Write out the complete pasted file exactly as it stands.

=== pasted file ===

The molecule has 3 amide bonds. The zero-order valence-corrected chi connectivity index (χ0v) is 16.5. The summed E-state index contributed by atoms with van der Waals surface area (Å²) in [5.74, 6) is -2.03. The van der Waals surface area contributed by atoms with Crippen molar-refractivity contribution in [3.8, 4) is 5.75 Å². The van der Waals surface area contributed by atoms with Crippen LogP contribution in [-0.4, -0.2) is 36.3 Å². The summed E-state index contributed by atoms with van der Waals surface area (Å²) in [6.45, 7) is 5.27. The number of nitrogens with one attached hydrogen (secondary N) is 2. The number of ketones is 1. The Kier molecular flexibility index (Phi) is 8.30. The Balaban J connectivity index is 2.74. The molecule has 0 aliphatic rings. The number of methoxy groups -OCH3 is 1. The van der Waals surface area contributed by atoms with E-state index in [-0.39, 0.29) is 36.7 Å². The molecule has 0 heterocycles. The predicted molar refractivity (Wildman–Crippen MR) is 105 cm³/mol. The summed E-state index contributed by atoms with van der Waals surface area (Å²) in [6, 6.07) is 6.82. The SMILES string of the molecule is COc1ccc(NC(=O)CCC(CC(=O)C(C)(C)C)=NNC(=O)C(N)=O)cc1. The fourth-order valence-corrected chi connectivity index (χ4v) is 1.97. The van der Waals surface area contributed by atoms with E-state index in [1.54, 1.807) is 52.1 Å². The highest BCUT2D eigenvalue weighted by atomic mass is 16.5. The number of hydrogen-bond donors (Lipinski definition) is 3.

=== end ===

The molecule has 3 amide bonds. The zero-order valence-corrected chi connectivity index (χ0v) is 16.5. The summed E-state index contributed by atoms with van der Waals surface area (Å²) in [5.74, 6) is -2.03. The van der Waals surface area contributed by atoms with Crippen molar-refractivity contribution in [3.8, 4) is 5.75 Å². The van der Waals surface area contributed by atoms with Crippen LogP contribution in [-0.4, -0.2) is 36.3 Å². The summed E-state index contributed by atoms with van der Waals surface area (Å²) in [6.45, 7) is 5.27. The number of nitrogens with one attached hydrogen (secondary N) is 2. The number of ketones is 1. The Kier molecular flexibility index (Phi) is 8.30. The Balaban J connectivity index is 2.74. The molecule has 0 aliphatic rings. The number of methoxy groups -OCH3 is 1. The van der Waals surface area contributed by atoms with E-state index in [-0.39, 0.29) is 36.7 Å². The molecule has 0 heterocycles. The predicted molar refractivity (Wildman–Crippen MR) is 105 cm³/mol. The summed E-state index contributed by atoms with van der Waals surface area (Å²) in [6, 6.07) is 6.82. The SMILES string of the molecule is COc1ccc(NC(=O)CCC(CC(=O)C(C)(C)C)=NNC(=O)C(N)=O)cc1. The fourth-order valence-corrected chi connectivity index (χ4v) is 1.97. The van der Waals surface area contributed by atoms with E-state index in [1.54, 1.807) is 52.1 Å². The highest BCUT2D eigenvalue weighted by atomic mass is 16.5. The number of hydrogen-bond donors (Lipinski definition) is 3.